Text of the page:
First ‘Hearthstone’ expansion of 2018 delves into ‘The Witchwood’

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Weeks after laying out this year's plan for Hearthstone, Blizzard has announced the first expansion of 2018: The Witchwood. Once it lands, the Year of the Raven will begin — and all of 2016's cards will be retired from the main Standard format. The…
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Blizzard Announces the ‘Hearthstone’ Year of the Raven, In-Game Tournaments, and More

One of the best changes made in the lifecycle of Hearthstone [Free] was the addition of a well structured card rotation cycle. If that’s all gibberish to you, effectively what Hearthstone does is the same as many other collectable card games in that they’re constantly releasing new sets of card but to make the game approachable to new players (and to keep the metagame evolving) they “rotate” card sets. In the case of Hearthstone, they do this via annual rotations. We’ve already gone through the Year of the Kraken and the Year of the Mammoth, so this and this year Hearthstone takes to the sky with the Year of the Raven. Once the first card set of 2018 is released (which will be announced next month), cards from Whispers of the Old Gods, One Night in Karazhan, and Mean Streets of Gadgetzan will only be playable in the anything goes Wild format. Standard will then be limited to cards from Journey to Un’Goro, Knights of the Frozen Throne, Kobolds and Catacombs, as well as the three future card sets released in 2018.

With these rotations, Blizzard often moves cards from the Classic set to the Hall of Fame, which retires them from Standard play. In this particular rotation, three cards are being smoked out and Ben Brode took time to explain the methodology behind these decisions. First off, the Mage card Ice Block is out. The idea behind these Classic cards is to give decks the class flavor without necessarily being cards you would specifically build a deck around. Ice Block, basically forever, has been a definite “build around.” Brode made sure to mention to us that there are many more exciting Mage cards coming in the first set of 2018, so, I feel pretty confident in waiting to see what’s going to happen surrounding the Mage meta before getting too worked up about Ice Block going away.

Additionally, Coldlight Oracle is getting Hall of Fame treatment, largely due to it having one of the most powerful battlecry effects in the game. Coldlight Oracle, like Sylvanas in rotations past, was preventing them from releasing certain kinds of cards that interacted with battlecries and bounce effects just due to the strength of Coldlight Oracle. We’ll have to keep our eyes peeled for cards coming out in 2018 that might’ve allowed us to really abuse its battlecry.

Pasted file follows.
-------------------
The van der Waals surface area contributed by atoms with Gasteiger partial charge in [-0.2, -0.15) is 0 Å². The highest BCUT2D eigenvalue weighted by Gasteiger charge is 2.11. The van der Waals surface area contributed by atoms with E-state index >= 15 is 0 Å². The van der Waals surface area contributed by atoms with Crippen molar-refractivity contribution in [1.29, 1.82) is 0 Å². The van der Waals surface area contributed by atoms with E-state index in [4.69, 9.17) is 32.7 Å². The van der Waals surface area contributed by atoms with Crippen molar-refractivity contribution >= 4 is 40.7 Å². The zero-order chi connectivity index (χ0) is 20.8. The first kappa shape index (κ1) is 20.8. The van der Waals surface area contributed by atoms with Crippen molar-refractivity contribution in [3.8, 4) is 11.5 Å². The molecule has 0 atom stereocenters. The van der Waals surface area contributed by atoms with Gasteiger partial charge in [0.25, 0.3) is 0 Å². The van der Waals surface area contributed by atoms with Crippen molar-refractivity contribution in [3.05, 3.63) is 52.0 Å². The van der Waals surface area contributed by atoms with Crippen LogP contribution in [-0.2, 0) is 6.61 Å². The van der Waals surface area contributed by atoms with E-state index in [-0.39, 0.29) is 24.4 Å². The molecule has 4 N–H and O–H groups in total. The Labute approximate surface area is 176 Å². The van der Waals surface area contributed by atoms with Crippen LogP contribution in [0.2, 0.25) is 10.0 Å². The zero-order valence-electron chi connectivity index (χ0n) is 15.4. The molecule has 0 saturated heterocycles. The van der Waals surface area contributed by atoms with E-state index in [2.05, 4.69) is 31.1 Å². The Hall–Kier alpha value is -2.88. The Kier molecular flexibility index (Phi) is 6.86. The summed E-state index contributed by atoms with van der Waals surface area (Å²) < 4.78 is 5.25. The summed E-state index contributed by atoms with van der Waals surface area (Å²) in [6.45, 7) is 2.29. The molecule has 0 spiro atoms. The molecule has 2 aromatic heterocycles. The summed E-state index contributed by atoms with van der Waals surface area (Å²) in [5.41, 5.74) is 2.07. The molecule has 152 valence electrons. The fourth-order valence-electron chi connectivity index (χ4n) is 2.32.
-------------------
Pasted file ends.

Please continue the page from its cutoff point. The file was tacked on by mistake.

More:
Last, but not least, is Mountain Giant. Ever since it got nerfed to be a 25 mana card instead of a 20 mana card, it hasn’t seen tons of play. So, it’s going to the Hall of Fame and getting un-nerfed so all the Giants decks of days of yore will be once again alive in the Wild format.

The thing I’m most excited for is the new in-game tournament mode that Blizzard is planning on rolling out this summer. In a nutshell, anyone will be able to roll their own tournament either by inviting friends or providing some kind of alphanumeric invite code. Tournaments have a start time, and once you’re signed up and online when it starts you’ll be automatically matched with other players in a swiss tournament that’s entirely managed inside the game itself. Blizzard repeatedly reiterated that this is something that they want to continue improving, and while it won’t likely be an instant replacement for the tournaments manually run by esports organizations, that seems like a noble goal to have one day.

Oh, and quests will be getting easier to complete. Quests that might’ve required you to win 3 games will only require 2. Similarly, quests that had you play 50 quest cards will go down to 30. All 40 gold quests are getting buffed to 50 gold, and they’re shooting for all players to easily be able to farm up a half a pack a day just from playing quests.

While the dates are still fairly nebulous with the new set being announced “next month” and the in-game tournament mode coming “this summer,” these massive rotations are an exciting time for Hearthstone. Even if you don’t plan on buying any new cards, it’ll still be worth paying attention to in order to unlock the free Druid hero Lunara which you’ll get from playing 10 standard games! Pretty sweet.


Blizzard Just Announced the 2018 ‘Hearthstone’ Wild Open Tournament Series

Blizz’ has been absolutely killing it these last few years with Hearthstone [Free] esports, and things are only getting better. This afternoon they announced the 2018 Hearthstone Wild Open, which will be a real-deal tournament entirely in the Wild format. If you missed the boat on what “Wild” is, a few years ago Blizzard introduced card rotation into Hearthstone so if you’re playing a “standard” Hearthstone game you only need to have cards from the most recent sets. “Wild” includes all Hearthstone cards, and watching games in the Wild format can be nuts.

Typically card games like Hearthstone are balanced around just making sure the meta is standard is good, leaving formats like Wild to just sort of exist in a state of broken combos and other hilarious decks. In the world of Magic the Gathering the equivalent format is “Legacy” which is stupendously broken to the point that some games can be decided based solely on who goes first. (There’s more to it than that, but, just to give you an idea of how broken combos can get.) Hearthstone’s Wild isn’t that bad, but, needless to say, watching matches will be very entertaining.